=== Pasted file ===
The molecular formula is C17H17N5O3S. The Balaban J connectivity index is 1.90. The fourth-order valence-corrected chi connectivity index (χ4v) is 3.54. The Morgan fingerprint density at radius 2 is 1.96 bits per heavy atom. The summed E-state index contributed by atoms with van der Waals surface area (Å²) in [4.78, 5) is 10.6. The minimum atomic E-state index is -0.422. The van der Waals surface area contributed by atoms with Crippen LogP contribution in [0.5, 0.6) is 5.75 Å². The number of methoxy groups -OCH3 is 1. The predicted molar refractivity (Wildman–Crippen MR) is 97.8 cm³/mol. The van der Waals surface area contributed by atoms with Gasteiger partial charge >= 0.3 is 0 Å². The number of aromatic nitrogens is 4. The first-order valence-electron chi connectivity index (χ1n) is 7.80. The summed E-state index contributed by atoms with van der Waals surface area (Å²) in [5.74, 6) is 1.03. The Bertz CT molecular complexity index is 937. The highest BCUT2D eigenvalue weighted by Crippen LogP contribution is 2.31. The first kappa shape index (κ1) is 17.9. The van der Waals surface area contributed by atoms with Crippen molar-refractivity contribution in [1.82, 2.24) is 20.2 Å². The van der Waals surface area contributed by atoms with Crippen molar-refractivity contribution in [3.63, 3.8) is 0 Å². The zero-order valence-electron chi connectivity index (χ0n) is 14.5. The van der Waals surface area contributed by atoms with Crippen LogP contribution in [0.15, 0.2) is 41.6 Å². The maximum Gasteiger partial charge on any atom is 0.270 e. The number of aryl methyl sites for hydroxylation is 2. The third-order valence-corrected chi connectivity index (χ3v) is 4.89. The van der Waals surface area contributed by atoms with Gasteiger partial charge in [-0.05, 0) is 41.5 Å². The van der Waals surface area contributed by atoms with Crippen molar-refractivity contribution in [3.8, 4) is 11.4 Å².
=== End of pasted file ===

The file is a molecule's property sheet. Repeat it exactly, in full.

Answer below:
The molecular formula is C17H17N5O3S. The Balaban J connectivity index is 1.90. The fourth-order valence-corrected chi connectivity index (χ4v) is 3.54. The Morgan fingerprint density at radius 2 is 1.96 bits per heavy atom. The summed E-state index contributed by atoms with van der Waals surface area (Å²) in [4.78, 5) is 10.6. The minimum atomic E-state index is -0.422. The van der Waals surface area contributed by atoms with Crippen LogP contribution in [0.5, 0.6) is 5.75 Å². The number of methoxy groups -OCH3 is 1. The predicted molar refractivity (Wildman–Crippen MR) is 97.8 cm³/mol. The van der Waals surface area contributed by atoms with Gasteiger partial charge >= 0.3 is 0 Å². The number of aromatic nitrogens is 4. The first-order valence-electron chi connectivity index (χ1n) is 7.80. The summed E-state index contributed by atoms with van der Waals surface area (Å²) in [5.74, 6) is 1.03. The Bertz CT molecular complexity index is 937. The highest BCUT2D eigenvalue weighted by Crippen LogP contribution is 2.31. The first kappa shape index (κ1) is 17.9. The van der Waals surface area contributed by atoms with Crippen molar-refractivity contribution in [1.82, 2.24) is 20.2 Å². The van der Waals surface area contributed by atoms with Crippen molar-refractivity contribution in [3.63, 3.8) is 0 Å². The zero-order valence-electron chi connectivity index (χ0n) is 14.5. The van der Waals surface area contributed by atoms with Crippen LogP contribution in [0.15, 0.2) is 41.6 Å². The maximum Gasteiger partial charge on any atom is 0.270 e. The number of aryl methyl sites for hydroxylation is 2. The third-order valence-corrected chi connectivity index (χ3v) is 4.89. The van der Waals surface area contributed by atoms with Gasteiger partial charge in [-0.05, 0) is 41.5 Å². The van der Waals surface area contributed by atoms with Crippen molar-refractivity contribution in [3.8, 4) is 11.4 Å².